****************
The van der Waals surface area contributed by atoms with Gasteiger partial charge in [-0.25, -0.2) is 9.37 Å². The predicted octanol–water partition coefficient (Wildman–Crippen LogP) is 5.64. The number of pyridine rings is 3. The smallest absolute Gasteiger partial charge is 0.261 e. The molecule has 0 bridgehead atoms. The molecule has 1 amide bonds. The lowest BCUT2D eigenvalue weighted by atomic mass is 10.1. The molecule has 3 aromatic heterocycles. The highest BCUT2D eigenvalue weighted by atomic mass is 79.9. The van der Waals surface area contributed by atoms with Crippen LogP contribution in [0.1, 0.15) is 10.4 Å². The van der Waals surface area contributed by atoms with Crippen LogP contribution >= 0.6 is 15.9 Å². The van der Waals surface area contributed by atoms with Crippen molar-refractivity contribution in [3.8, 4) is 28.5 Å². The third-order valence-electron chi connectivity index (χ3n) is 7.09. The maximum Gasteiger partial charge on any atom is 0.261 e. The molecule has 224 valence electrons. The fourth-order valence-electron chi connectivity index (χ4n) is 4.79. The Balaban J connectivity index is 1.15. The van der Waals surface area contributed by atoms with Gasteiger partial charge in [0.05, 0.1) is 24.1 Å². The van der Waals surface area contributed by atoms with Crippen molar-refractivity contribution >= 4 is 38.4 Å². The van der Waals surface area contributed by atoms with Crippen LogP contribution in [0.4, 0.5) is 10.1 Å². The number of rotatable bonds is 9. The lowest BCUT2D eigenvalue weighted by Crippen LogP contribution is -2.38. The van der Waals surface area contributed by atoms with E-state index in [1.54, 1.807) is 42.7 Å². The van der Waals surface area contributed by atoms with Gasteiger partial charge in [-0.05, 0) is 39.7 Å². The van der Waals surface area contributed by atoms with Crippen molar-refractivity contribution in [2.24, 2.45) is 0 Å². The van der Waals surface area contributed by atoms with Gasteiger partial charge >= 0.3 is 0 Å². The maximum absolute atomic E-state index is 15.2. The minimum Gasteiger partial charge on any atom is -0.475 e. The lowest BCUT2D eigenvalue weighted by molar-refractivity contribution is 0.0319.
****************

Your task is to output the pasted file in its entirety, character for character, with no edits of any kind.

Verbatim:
The van der Waals surface area contributed by atoms with Gasteiger partial charge in [-0.25, -0.2) is 9.37 Å². The predicted octanol–water partition coefficient (Wildman–Crippen LogP) is 5.64. The number of pyridine rings is 3. The smallest absolute Gasteiger partial charge is 0.261 e. The molecule has 0 bridgehead atoms. The molecule has 1 amide bonds. The lowest BCUT2D eigenvalue weighted by atomic mass is 10.1. The molecule has 3 aromatic heterocycles. The highest BCUT2D eigenvalue weighted by atomic mass is 79.9. The van der Waals surface area contributed by atoms with Crippen LogP contribution in [0.1, 0.15) is 10.4 Å². The van der Waals surface area contributed by atoms with Crippen LogP contribution >= 0.6 is 15.9 Å². The van der Waals surface area contributed by atoms with Crippen molar-refractivity contribution in [3.8, 4) is 28.5 Å². The third-order valence-electron chi connectivity index (χ3n) is 7.09. The maximum Gasteiger partial charge on any atom is 0.261 e. The molecule has 224 valence electrons. The fourth-order valence-electron chi connectivity index (χ4n) is 4.79. The Balaban J connectivity index is 1.15. The van der Waals surface area contributed by atoms with Gasteiger partial charge in [0.05, 0.1) is 24.1 Å². The van der Waals surface area contributed by atoms with Crippen molar-refractivity contribution >= 4 is 38.4 Å². The van der Waals surface area contributed by atoms with Crippen LogP contribution in [0.4, 0.5) is 10.1 Å². The number of rotatable bonds is 9. The lowest BCUT2D eigenvalue weighted by Crippen LogP contribution is -2.38. The van der Waals surface area contributed by atoms with E-state index in [1.54, 1.807) is 42.7 Å². The van der Waals surface area contributed by atoms with Gasteiger partial charge in [-0.05, 0) is 39.7 Å². The van der Waals surface area contributed by atoms with Crippen molar-refractivity contribution in [2.24, 2.45) is 0 Å². The van der Waals surface area contributed by atoms with Gasteiger partial charge >= 0.3 is 0 Å². The maximum absolute atomic E-state index is 15.2. The minimum Gasteiger partial charge on any atom is -0.475 e. The lowest BCUT2D eigenvalue weighted by molar-refractivity contribution is 0.0319.